“The smoking of 3-4 marijuana cigarettes a day is associated with the same degree of damage to bronchial mucus membranes as 20 or more tobacco cigarettes a day,” the researchers state.

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Tags: Marijuana Addiction · News - Addiction and Alternative Health

Marijuana and Dangerous Driving

March 15th, 2009 · No Comments

In a recent report in the journal Accident Analysis and Prevention, thrill-seeking young men in their 20’s are more likely to drive under the influence of cannabis (DUIC) and engage in reckless driving,

“We observed that dangerous driving behaviours are interrelated. Individuals scoring high on impulsivity or sensation-seeking scales demonstrated an elevated risk of driving under the influence of marijuana,” states senior author Jacques Bergeron, a professor at the Université de Montréal’s Department of Psychology.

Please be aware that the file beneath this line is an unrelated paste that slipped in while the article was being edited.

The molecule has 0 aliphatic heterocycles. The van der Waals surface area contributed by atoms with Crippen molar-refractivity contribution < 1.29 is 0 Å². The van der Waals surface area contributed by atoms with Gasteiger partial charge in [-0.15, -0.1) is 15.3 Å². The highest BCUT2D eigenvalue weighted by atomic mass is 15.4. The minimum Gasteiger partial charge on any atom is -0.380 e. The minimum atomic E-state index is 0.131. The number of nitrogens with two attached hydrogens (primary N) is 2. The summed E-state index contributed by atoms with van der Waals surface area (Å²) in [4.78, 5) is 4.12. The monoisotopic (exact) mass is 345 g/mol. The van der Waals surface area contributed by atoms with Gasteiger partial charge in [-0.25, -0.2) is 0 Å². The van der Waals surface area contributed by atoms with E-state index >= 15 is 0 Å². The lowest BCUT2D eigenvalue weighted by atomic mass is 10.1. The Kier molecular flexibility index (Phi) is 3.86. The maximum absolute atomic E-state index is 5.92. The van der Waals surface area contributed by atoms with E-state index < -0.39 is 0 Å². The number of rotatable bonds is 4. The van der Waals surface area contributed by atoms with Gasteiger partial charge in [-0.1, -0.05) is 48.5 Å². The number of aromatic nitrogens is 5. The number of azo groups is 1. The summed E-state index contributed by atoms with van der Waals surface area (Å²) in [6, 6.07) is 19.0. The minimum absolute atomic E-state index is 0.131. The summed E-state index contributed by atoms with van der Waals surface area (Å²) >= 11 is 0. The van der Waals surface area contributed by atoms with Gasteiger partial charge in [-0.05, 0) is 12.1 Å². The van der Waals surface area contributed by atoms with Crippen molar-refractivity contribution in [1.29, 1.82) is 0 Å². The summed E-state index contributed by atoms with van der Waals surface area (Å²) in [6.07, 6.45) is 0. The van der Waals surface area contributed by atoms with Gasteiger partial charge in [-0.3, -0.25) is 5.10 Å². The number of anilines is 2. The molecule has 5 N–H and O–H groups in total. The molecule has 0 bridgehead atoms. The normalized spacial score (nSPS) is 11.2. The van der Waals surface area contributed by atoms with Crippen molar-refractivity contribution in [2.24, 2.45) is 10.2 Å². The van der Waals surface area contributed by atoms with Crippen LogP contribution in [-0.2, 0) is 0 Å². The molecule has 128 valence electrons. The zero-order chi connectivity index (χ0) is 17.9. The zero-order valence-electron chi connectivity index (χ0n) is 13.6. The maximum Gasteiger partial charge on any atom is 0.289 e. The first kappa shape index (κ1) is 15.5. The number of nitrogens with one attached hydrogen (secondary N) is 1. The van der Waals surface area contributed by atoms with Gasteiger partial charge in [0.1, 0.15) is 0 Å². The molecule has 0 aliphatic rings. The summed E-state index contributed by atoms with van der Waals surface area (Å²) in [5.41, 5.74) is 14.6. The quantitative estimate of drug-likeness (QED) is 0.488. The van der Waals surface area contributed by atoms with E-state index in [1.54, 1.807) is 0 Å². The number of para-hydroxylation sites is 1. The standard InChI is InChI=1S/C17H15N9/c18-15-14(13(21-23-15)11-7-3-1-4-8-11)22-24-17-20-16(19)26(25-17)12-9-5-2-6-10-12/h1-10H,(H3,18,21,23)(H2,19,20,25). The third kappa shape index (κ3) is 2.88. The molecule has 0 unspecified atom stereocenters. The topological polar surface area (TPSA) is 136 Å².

The study also found that men with self-reported DUIC tend to be associated with an increased risk of being involved in a car accident.

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Marijuana and Brain Damage

February 10th, 2009 · No Comments

Research appearing in the January 2009 issue of the Journal of Psychiatric Research shows that teenagers who are heavy users of marijuana are more likely than non-users to have disrupted brain development.

In the photo, the yellow areas in the brain of a heavy marijuana smoker show brain regions with the most significant abnormalities. These areas correspond with those under development during normal adolescent years. (Credit: The Children’s Hospital of Philadelphia)

Pediatric researchers found abnormalities in areas of the brain that interconnect brain regions involved in memory, attention, decision-making, language and executive functioning skills. The findings are of particular concern because adolescence is a crucial period for brain development and maturation.

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Marijuana Potency is Higher Than Ever

July 12th, 2008 · No Comments

The Office of National Drug Control Policy (ONDCP) and the National Institute on Drug Abuse (NIDA) recently released a report that revealed the levels of THC – the psychoactive ingredient in marijuana – has reached the highest-ever amounts since scientific analysis of the drug began in the late 1970s.